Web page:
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100 of 104 people found the following review helpful
4.0 out of 5 stars Secularly Sound
Attack of the Theocrats: How the Religious Right Harms Us All - and What We Can Do About It by Sean Faircloth

"Attack of the Theocrats" is the brief yet effective book on how the religious right has used their political clout to cause harm to the rest of us. Sean Faircloth's interesting secular manifesto is a product of an interesting background that includes:...
Published on November 25, 2011 by Book Shark

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24 of 27 people found the following review helpful
3.0 out of 5 stars Founders' lament
Sean Faircloth, perhaps the most lucid and energetic modern-day cheerleader for church-state separation, has delivered a fine call to arms for those who hope to reclaim American democracy from the band of religionists who have hijacked our government since the Reagan years. Faircloth's well-chosen quotes from the greatest of our founders, Jefferson and Madison, make it...
Published on June 29, 2012 by Cecil Bothwell


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100 of 104 people found the following review helpful
4.0 out of 5 stars Secularly Sound, November 25, 2011
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This review is from: Attack of the Theocrats! How the Religious Right Harms Us All- —and What We Can Do About It (Hardcover)
Attack of the Theocrats: How the Religious Right Harms Us All - and What We Can Do About It by Sean Faircloth

"Attack of the Theocrats" is the brief yet effective book on how the religious right has used their political clout to cause harm to the rest of us. Sean Faircloth's interesting secular manifesto is a product of an interesting background that includes: his formal education as a lawyer, his years as a politician serving five terms in the Maine Legislature, his leadership and vision led to the creation of a children's museum in Maine, executive director of the Secular Coalition of America, and most recently director of strategy and policy for the Richard Dawkins Foundation for Reason and Science. This 168-page book is composed of ten chapters: 1. Introduction: The Crumbled Wall between Church and State, 2. Our Secular Heritage: One Nation under the Constitution, 3. Religious Bias in Law Harms Us All, 4. Genital Morality vs. Real Morality, 5. Two American Traditions: Religious Huckster and Secular Innovators, 6. The Theocrats (aka the Fundamentalist Fifty), 7. The Secularists, 8. Secularism - Born Again, 9. Our Secular Decade: A Strategic Plan, and 10. A Vision of a Secular America.

Positives:
1. Well written, engaging prose.
2. Great defense of secular principles.
3. Insightful, eye-opening accounts on how religion harms us. Accounts involving dangers to our children are most troubling.
4. Thought-provoking quotes, "Fundamentalists tell us to fear the specter of special rights for gay citizens, though of course gay Americans aren't after special rights - merely equal rights. The irony is that special rights actually do exist in this country - for religious groups."
5. The special rights of religious groups in detail.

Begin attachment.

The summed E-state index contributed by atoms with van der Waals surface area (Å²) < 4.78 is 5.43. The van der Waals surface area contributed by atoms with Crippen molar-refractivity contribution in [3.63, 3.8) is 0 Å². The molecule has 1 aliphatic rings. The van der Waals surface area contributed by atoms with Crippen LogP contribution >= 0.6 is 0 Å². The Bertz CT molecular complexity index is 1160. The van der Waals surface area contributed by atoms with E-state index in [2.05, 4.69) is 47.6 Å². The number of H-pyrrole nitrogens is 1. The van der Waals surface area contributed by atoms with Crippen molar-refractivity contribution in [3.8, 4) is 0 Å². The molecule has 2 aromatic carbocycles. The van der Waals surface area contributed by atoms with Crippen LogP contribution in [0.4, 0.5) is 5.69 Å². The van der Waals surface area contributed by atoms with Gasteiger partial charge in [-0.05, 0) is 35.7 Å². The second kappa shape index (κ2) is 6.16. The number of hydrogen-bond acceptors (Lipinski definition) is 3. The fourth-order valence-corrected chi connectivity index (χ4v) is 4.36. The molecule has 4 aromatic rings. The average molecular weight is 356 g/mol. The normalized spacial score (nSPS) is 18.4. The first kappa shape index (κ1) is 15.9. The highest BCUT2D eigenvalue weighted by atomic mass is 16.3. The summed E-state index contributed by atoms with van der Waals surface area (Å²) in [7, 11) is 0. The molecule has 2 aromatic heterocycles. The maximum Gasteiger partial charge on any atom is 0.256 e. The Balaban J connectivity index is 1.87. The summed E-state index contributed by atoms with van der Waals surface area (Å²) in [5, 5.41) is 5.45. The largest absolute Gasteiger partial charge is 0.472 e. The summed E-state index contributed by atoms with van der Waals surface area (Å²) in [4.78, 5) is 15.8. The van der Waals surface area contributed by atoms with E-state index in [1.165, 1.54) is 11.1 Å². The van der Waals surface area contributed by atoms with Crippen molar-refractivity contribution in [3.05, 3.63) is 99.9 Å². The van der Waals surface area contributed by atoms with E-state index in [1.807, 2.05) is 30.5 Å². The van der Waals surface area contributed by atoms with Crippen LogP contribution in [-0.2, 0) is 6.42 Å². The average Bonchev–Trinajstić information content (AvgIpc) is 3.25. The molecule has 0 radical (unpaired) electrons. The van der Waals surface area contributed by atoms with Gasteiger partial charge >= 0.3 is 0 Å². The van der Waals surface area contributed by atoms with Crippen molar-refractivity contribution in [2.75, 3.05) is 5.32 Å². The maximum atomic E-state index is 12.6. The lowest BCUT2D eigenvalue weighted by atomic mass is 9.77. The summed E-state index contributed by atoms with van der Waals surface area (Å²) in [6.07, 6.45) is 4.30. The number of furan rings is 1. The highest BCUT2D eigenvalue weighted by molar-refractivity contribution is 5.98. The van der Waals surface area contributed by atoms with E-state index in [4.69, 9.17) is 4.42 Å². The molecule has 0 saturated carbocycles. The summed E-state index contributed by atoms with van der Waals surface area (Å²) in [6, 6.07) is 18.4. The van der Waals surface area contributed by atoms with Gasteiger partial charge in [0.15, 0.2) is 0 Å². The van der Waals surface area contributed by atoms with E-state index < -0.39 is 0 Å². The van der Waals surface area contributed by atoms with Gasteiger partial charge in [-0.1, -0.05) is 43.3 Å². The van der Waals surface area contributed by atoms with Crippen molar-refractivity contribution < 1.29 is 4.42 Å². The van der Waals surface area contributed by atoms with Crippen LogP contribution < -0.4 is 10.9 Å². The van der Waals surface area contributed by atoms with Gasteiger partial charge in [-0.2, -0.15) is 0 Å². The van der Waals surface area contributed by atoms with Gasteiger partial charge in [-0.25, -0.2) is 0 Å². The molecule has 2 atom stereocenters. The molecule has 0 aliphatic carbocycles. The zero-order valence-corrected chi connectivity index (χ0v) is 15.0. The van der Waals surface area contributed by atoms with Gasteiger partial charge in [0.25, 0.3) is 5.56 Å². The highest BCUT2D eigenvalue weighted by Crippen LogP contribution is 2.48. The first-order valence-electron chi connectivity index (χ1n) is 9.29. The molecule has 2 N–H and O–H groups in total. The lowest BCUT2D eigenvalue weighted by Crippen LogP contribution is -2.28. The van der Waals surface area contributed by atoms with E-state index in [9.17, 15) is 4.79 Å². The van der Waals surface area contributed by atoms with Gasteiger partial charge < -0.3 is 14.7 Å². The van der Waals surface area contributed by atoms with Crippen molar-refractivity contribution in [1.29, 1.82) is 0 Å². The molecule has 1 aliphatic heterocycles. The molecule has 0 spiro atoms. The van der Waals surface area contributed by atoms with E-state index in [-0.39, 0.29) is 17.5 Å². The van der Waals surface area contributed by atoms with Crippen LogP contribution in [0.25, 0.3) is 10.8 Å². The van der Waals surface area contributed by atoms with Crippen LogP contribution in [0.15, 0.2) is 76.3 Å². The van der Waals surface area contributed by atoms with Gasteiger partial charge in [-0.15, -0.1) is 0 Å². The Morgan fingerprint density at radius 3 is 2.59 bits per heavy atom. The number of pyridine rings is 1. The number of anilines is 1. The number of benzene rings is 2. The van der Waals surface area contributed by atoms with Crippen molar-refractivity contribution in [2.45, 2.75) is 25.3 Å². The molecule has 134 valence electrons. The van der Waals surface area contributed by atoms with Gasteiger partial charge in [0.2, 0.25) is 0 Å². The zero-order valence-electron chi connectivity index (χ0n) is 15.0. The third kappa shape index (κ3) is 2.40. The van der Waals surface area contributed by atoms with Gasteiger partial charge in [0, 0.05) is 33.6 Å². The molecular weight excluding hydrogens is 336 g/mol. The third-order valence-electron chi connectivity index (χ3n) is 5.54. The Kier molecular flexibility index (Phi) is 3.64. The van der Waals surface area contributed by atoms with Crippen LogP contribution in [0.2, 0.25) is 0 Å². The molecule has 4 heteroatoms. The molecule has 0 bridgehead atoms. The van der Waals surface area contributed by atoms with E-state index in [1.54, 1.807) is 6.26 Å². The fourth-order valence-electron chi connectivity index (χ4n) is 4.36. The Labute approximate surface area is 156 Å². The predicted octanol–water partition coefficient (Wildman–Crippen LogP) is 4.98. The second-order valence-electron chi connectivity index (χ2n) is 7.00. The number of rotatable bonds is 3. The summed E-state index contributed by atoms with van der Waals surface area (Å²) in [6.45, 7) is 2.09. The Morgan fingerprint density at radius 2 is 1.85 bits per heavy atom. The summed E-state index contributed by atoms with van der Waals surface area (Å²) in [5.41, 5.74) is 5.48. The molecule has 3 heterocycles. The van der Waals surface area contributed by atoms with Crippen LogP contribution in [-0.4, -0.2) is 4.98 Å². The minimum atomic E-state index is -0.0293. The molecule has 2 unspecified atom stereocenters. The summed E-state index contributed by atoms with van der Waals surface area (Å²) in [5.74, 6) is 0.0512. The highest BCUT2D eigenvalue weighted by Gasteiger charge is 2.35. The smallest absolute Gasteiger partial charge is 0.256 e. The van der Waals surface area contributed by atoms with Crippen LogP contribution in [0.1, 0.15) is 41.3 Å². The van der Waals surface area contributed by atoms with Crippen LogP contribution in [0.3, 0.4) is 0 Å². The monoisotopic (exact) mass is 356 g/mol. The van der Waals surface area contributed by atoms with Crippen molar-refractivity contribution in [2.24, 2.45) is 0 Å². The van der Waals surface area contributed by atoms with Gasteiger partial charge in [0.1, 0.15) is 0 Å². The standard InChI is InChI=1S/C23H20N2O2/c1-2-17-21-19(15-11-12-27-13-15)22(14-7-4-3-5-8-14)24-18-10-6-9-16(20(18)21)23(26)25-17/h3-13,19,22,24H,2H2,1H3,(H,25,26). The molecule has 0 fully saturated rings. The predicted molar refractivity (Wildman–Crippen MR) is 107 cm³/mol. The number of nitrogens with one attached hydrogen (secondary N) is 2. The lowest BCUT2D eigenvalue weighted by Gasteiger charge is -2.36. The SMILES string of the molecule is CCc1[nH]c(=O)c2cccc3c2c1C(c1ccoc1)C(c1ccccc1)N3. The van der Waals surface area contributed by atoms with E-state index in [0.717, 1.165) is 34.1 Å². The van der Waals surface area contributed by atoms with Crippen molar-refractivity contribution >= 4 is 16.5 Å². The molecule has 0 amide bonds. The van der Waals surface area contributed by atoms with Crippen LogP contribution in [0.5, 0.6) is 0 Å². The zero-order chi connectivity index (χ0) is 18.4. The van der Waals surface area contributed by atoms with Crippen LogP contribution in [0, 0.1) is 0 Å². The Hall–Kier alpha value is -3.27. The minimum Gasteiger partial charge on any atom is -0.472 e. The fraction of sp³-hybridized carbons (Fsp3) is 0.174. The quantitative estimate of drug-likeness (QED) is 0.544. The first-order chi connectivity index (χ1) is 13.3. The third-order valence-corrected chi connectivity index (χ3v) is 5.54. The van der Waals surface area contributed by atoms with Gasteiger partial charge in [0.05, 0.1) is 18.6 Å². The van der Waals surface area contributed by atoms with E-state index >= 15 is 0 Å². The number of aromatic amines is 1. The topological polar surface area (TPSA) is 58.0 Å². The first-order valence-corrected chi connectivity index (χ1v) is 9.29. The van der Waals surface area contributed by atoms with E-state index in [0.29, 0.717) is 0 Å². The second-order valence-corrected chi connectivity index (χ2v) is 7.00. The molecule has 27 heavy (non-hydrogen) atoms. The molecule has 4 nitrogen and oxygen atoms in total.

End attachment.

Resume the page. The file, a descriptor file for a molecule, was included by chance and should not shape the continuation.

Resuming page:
6. American exceptionalism in proper perspective.
7. A brief look at our Founding Fathers, Thomas Jefferson a personal favorite.
8. A look at how fundamentalists obtained political clout.
9. How tax money to religious organizations violate our Constitution's central principles.
10. Many great examples of how religious bias hurts us all. Great stuff!
11. Interesting court ruling decisions.
12. Religiously motivated policies that focus on sex. Sexual morality discussed.
13. Amusing stories. My favorite, the story of radio station KLUE.
14. Politicians and religion, such a dangerous mix.
15. The chapter on the Fundamentalist Fifty is priceless and disturbing.
16. Congressman Stark.
17. In defense of America as it was designed, a secular, constitutional Republic.
18. Secular strategy and vision in detail including the Ten Guiding Principles of a Secular America.
19. An inspirational plea for action.
20. A brief discussion on how secular societies around the world flourish.
21. A brief discussion about the ten groups that today form the Secular Coalition.
22. A bibliography.

Negatives:
1. A couple of mistakes of little consequence. As an example, Governor Sanford from SC was canoodling with a woman from Argentina not Brazil.
2. No notes or links.
3. The book may be a little preachy in the latter chapters.
4. The book's focus is on recent history and the future of secularism in America. For more in depth look at the history of secularism, I highly recommend Susan Jacoby's masterpiece, "Freethinkers".
5. I really didn't like the cover. A serious and inspirational topic deserved better.

In summary, I enjoyed this book. Sean Faircloth makes an inspirational plea to defend our secular Constitution. The book is thought-provoking, enlightening, and makes sound arguments based on reason. I recommend this book.

Further recommendations: "Freethinkers: A History of American Secularism" by Susan Jacoby, "Society without God: What the Least Religious Nations Can Tell Us About Contentment" by Phil Zuckerman, "A People's History of the United States: 1492 to Present" by Howard Zinn, "Doubt: A History: The Great Doubters and Their Legacy of Innovation from Socrates and Jesus to Thomas Jefferson and Emily Dickinson" by Jennifer Hecht, "American Fascists: The Christian Right and the War On America" by Chris Hedges, "Republican Gomorrah: Inside the Movement that Shattered the Party..." by Max Blumenthal, and "The Conservative Assault on the Constitution" by Erwin Chemerinsky.
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83 of 89 people found the following review helpful
5.0 out of 5 stars A must read for champions of separation of church and state., October 24, 2011